Culture & Arts

On Google Doodles' 14th Anniversary, A Look At How They're Made (SLIDESHOW)


It's morning: you head to your laptop to Google something you’ve been mulling over since before you went to bed. You've been bitten, there's a bump, and you don't know from what. The internet might, right? Instead of barrelling down a path known well to even the mildest paranoiac -- yes, I have bed bugs, yes I probably have cancer too, yes, that headache yesterday means it’s definitively brain cancer -- you’re distracted.

In place of the word "Google" on the search page, there’s a grouping of lines and circles in the shape of it. They also mimic the strings and holes of an electric guitar. You slide your mouse across. Sound. You’re creating it! All thoughts of bed bugs vanish as you type “Google guitar” into the search bar. In no time, you're reading about the legendary guitar tinkerer Les Paul, just like Google wanted.

Such a morning -- rerouted from ruin into pleasure, discovery, and a bit of stealth marketing for Google -- is the raison d’etre for Ryan Germick, head of the Google Doodlers. A graduate of Parson’s School of Design, Germick is the first illustrator to have been hired full-time by Google, in 2006. Since then he's kept a low public profile, a Doodler reflex. "If there's no press about us, that's a success metric," Germick told the Huffington Post. "That means people are seeing [a Doodle] and enjoying it as a gift from Google."

We asked him to break that informal silence today to celebrate the fourteenth anniversary of the very first Doodle: a stick figure Larry Page and Sergey Brin swiped from the iconography of the Burning Man festival and inserted behind Google's second "o" to show that they were at the festival instead of working.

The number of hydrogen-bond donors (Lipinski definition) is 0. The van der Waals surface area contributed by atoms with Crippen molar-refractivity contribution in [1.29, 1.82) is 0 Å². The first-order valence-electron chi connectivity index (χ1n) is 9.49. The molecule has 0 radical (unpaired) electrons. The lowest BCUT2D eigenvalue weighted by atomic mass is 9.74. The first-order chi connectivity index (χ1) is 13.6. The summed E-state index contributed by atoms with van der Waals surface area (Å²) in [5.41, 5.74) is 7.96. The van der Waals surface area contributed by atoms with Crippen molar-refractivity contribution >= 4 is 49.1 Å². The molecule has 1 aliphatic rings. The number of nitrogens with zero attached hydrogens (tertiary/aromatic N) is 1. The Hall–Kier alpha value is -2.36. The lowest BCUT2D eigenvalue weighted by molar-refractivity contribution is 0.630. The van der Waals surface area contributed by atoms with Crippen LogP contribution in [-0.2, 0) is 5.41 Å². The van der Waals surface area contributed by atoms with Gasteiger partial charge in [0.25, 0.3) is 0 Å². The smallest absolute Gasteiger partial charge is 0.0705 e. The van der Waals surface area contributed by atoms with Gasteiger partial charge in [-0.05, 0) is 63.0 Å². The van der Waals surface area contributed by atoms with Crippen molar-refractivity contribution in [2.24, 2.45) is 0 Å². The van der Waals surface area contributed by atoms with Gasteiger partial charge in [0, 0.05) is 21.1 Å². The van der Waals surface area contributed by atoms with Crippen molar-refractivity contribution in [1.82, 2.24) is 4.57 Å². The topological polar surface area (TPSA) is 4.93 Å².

Doodles have since evolved into games, oil paintings, riddles, and silent films (starring Doodlers). A searchable online bank holds all of them, numbering 1000 plus, and a handful of illustrators work full-time with Google's engineers to churn more out daily. The exercise sits in a Venn overlap of art, tech and, of course, canny marketing: as forecasted by the Burning Man experiment, Doodles often double up on nerd-chic brands. Google with Lego, Pac-Man, and the Dilbert comic franchise feels as natural as Google with Gustav Klimt.

To find out more about how this ultra-modern sausage gets made, we spoke with Germick and Doodle engineer Kris Hom. We also polled the Doodle team for their favorite Doodles, which you can scroll down to see in the slideshow below the interview. Read on for where the artists hole up in Google HQ, which country requested the Pac-Man Doodle, and why the best measure of success is something called the "mom factor."

What does the Doodle department look like?

Ryan: There’s a small team of myself and four or five other artists. We all sit in the same 20 by 15 foot area in a corner of the Mountain View headquarters, between the hair cutting place and the volleyball court. Kris has a couple of full time engineers, and the rest of the crew is on a volunteer basis inside the company. We’re always roping people in. Months later, of course, they can't remember what their families look like.

Where do you get the ideas for Doodles from?

Ryan: Hundreds are suggested from Google offices around the world. It’s a big effort. We work regularly to represent their particular region -- someone from Serbia or China or wherever might say, “This is a great thing to celebrate.” The idea for the Pac-Man Doodle came from Japan.

Ideas also come from the team. The Charlie Chaplin Doodle was born out of a passion I have with that era of filmmaking, and with Charlie. I was first shopping it around in 2008 as an illustration, and people weren’t as excited. When we started to break into these other web technologies, we realized we could do a movie. We could show, not tell.